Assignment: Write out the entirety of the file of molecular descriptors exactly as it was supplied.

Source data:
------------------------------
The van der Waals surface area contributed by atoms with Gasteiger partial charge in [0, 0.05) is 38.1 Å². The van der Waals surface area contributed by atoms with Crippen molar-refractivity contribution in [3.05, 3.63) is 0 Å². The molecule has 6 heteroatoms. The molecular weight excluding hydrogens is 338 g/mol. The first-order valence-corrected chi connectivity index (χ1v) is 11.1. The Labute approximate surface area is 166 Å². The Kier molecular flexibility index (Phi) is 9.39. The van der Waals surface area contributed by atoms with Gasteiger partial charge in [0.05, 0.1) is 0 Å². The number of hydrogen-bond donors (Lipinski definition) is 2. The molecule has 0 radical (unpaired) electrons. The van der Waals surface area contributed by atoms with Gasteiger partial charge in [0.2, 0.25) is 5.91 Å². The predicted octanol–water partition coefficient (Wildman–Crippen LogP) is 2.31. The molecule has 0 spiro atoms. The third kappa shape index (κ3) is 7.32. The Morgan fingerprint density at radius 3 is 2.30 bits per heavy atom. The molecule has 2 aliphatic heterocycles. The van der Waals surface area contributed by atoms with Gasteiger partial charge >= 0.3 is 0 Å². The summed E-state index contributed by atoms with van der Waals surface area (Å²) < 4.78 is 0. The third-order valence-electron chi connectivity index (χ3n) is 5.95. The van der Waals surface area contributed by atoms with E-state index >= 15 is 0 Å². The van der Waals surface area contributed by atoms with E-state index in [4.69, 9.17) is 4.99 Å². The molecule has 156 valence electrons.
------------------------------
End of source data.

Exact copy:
The van der Waals surface area contributed by atoms with Gasteiger partial charge in [0, 0.05) is 38.1 Å². The van der Waals surface area contributed by atoms with Crippen molar-refractivity contribution in [3.05, 3.63) is 0 Å². The molecule has 6 heteroatoms. The molecular weight excluding hydrogens is 338 g/mol. The first-order valence-corrected chi connectivity index (χ1v) is 11.1. The Labute approximate surface area is 166 Å². The Kier molecular flexibility index (Phi) is 9.39. The van der Waals surface area contributed by atoms with Gasteiger partial charge in [0.05, 0.1) is 0 Å². The number of hydrogen-bond donors (Lipinski definition) is 2. The molecule has 0 radical (unpaired) electrons. The van der Waals surface area contributed by atoms with Gasteiger partial charge in [0.2, 0.25) is 5.91 Å². The predicted octanol–water partition coefficient (Wildman–Crippen LogP) is 2.31. The molecule has 0 spiro atoms. The third kappa shape index (κ3) is 7.32. The Morgan fingerprint density at radius 3 is 2.30 bits per heavy atom. The molecule has 2 aliphatic heterocycles. The van der Waals surface area contributed by atoms with Gasteiger partial charge >= 0.3 is 0 Å². The summed E-state index contributed by atoms with van der Waals surface area (Å²) < 4.78 is 0. The third-order valence-electron chi connectivity index (χ3n) is 5.95. The van der Waals surface area contributed by atoms with E-state index >= 15 is 0 Å². The van der Waals surface area contributed by atoms with E-state index in [4.69, 9.17) is 4.99 Å². The molecule has 156 valence electrons.